In the Democratic primary for the District 6 seat on the Fulton County Commission, lesbian candidates Joan Garner and Keisha Waites appear headed for a runoff.

Election results: Lesbian candidates headed for runoff in Fulton race

With 100 percent of precincts reporting, unofficial election results from Fulton County showed Waites in first place with 41.45 percent and Garner in second with 39.50 percent. David Holder had 9.7 percent and Sally Smith had 9.35. Only 168 votes separated Waites and Garner.

If no candidate receives 50 percent plus one vote, the top two advance to a runoff on Aug. 10.

Garner was endorsed by three LGBT groups — Georgia Equality, the Atlanta Stonewall Democrats and the Victory Fund, a national organization that supports LGBT candidates.

Should either Garner or Waites win, she would be the first openly gay representative on the Fulton County Commission.

Garner, a longtime activist who worked for Mayor Maynard Jackson as senior adviser on gay and lesbian issues, is principal of Garner Results Inc., a nonprofit and philanthropic consulting firm.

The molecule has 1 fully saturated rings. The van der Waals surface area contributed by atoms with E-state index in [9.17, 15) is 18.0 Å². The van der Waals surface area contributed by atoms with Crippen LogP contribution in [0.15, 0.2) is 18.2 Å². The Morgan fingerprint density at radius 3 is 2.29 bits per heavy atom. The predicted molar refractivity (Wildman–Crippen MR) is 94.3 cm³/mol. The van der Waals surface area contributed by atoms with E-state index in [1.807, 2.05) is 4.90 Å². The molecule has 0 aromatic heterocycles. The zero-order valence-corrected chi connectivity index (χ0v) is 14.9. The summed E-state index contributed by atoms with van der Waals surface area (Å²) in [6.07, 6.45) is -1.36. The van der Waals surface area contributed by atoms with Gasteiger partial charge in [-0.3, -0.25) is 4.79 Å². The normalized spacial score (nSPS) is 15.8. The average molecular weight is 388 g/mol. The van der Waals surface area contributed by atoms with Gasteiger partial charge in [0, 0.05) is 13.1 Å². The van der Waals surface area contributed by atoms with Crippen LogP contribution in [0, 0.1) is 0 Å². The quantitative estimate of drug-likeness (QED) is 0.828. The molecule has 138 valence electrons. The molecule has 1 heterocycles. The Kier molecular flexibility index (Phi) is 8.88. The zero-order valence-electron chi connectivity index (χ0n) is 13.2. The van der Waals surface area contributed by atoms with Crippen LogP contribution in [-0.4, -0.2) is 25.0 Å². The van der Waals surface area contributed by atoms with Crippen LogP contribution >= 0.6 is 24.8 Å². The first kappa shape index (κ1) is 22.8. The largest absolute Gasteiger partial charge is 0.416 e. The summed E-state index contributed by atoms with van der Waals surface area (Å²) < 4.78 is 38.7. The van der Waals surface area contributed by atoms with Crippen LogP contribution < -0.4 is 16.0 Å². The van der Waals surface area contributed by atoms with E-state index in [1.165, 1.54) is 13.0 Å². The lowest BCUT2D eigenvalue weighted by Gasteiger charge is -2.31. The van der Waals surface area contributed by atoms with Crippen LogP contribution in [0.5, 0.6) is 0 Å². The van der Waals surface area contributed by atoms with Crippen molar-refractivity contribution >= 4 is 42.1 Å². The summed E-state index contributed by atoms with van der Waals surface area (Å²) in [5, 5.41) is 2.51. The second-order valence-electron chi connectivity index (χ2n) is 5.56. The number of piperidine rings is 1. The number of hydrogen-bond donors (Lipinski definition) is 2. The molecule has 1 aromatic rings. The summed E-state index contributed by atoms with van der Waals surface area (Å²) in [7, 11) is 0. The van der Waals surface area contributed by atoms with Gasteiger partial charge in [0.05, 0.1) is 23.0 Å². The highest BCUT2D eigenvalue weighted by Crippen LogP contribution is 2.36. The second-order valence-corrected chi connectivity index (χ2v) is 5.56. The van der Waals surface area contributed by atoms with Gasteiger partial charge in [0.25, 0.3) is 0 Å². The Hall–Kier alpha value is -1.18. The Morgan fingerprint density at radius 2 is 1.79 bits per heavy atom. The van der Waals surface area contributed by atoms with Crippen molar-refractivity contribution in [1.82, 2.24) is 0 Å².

Waites works for the Federal Emergency Management Agency and has a long record of seeking elected office.

In 2001, Waites – who went by Sean instead of Keisha on the ballot at that time – ran for the at-large Post 1 seat on the Atlanta City Council.

In 2002, she ran for State Senate District 36, placing fourth in the Democratic primary.

In 2004, she was one of four candidates who applied to temporarily fill the Atlanta City Council District 12 seat, but council members did not pick her for post.

Waites then ran for the Atlanta City Council in 2005 and ran for Fulton County Commission chair in 2006.

She ran for State House District 61 in 2008 and received the endorsement of Georgia Equality in that race. Waites again ran for Atlanta City Council in 2009.

“I’m proud of every race I’ve been in and I believe it shows I’m committed to the process and have a strong desire to serve,” she told the Georgia Voice shortly after qualifying for this year’s ballot.

Because no Republicans qualified, the Democratic primary and runoff will effectively decide who gets the seat.